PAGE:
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On July 1, many Canadians will gather with family and friends on a day set aside to honour Canada. They will be in parks, near lakes, in town centres and back yards. No doubt, what Canada means to different people will be a topic for some discussion.

Canada Day is especially meaningful in 2007, falling on the heels of a countrywide National Day of Action for Canada’s First Nations people. It was a day in which many non-aboriginal Canadians and CUPE members stood up in solidarity with brothers and sisters in Canada’s First Nations. On June 29, Canadians stood together to take action in the name of eradicating poverty in aboriginal communities across the country.

CUPE members have a great deal to be proud of when we consider the things that give rise to the most positive aspects of life in Canada. Most particularly, the work we do in delivering the public services that provide for clean water, health care, child care, education, electrical power, libraries and more. Our work deserves to be celebrated today.

We in CUPE don’t take those services for granted. We know that the task of ensuring that Canada continues to increase the provision of those services to all will require the energy and determination of solidarity. That is why this day is an important reminder to stand up for the right of everyone in the world to have access to those publicly delivered services that build strong communities.

While brother Claude was in Dieppe, New Brunswick on Friday, sharing a stage with a Fort Folly First Nation pipe carrier Jean Nye, he acknowledged the importance of supporting the AFN’s day of action in response to the crises in First Nations Communities. Meanwhile, brother Paul was in Johannesburg, South Africa attending the triennial congress of the National Education, Health and Allied Workers Union. The congress was taking place during a month-long public service strike by our brothers and sisters in South Africa.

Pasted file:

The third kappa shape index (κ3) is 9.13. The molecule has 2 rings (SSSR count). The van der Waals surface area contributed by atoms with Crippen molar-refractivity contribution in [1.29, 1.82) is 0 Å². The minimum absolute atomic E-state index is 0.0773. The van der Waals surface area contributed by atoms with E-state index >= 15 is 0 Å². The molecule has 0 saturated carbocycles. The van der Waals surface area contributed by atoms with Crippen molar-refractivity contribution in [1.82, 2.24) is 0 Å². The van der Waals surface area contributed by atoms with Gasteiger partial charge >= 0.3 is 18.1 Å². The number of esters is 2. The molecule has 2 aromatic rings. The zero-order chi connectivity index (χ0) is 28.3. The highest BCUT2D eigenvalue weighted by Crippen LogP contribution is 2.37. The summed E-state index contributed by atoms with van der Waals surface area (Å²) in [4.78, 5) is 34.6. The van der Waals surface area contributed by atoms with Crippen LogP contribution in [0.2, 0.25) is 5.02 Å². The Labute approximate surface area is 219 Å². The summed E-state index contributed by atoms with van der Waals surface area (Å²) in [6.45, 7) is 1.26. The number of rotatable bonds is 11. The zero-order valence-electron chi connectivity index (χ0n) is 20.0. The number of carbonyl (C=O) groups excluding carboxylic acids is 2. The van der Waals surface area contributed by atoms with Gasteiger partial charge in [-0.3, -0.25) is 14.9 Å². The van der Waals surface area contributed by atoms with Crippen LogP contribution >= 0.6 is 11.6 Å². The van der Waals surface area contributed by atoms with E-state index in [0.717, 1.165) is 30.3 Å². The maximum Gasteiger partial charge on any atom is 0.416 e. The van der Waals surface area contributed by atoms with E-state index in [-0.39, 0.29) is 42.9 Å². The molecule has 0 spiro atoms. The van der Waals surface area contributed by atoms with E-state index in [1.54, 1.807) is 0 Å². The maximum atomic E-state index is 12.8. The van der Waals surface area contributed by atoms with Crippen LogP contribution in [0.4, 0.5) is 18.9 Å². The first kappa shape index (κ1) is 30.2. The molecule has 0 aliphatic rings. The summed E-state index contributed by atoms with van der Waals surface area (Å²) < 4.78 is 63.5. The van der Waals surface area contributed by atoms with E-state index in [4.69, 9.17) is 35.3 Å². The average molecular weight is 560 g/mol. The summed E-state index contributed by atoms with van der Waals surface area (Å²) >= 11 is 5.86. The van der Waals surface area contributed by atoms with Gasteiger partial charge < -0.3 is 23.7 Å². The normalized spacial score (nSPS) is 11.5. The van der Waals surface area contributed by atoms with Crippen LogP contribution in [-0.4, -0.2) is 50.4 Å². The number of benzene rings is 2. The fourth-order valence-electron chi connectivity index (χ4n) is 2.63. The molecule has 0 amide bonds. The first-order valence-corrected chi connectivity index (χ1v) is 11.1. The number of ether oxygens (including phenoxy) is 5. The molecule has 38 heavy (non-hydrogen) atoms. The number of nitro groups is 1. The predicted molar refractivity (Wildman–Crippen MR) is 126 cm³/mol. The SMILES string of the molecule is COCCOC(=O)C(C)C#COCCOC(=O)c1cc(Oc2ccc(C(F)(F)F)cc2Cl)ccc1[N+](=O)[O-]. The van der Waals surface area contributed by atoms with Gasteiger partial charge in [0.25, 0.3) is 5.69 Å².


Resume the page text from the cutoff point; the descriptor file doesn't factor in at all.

These activities, together with the many actions CUPE members have engaged in at home and abroad this year, are a reminder of how continuous is the struggle for working people’s rights. Think of our tremendous victory at the Supreme Court of Canada on June 8; the work we did in supporting the CLC’s actions on anti-scab legislation that didn’t quite make it through parliament; the Made in Canada jobs strategy; and CUPE activities in support of the NDP’s universal child care resolution in Canada’s parliament. These are the kind of actions that build solidarity.

We are fighting for basic rights and services, and against privatization, in community after community in this country—a fight well illustrated by the struggle for freedom of the press against media giant Quebecor in Quebec City. And we are supporting the actions of brothers and sisters at home in First Nations communities and abroad in countries like South Africa, where the fight to build and maintain publicly delivered public services is part of the nation building process.

The connections between all working people, wherever they live in the world, are brought home to us in Canada on July 1, and we wish all CUPE members and Canadians a good, thoughtful and peaceful Canada Day.

Paul Moist

Claude Généreux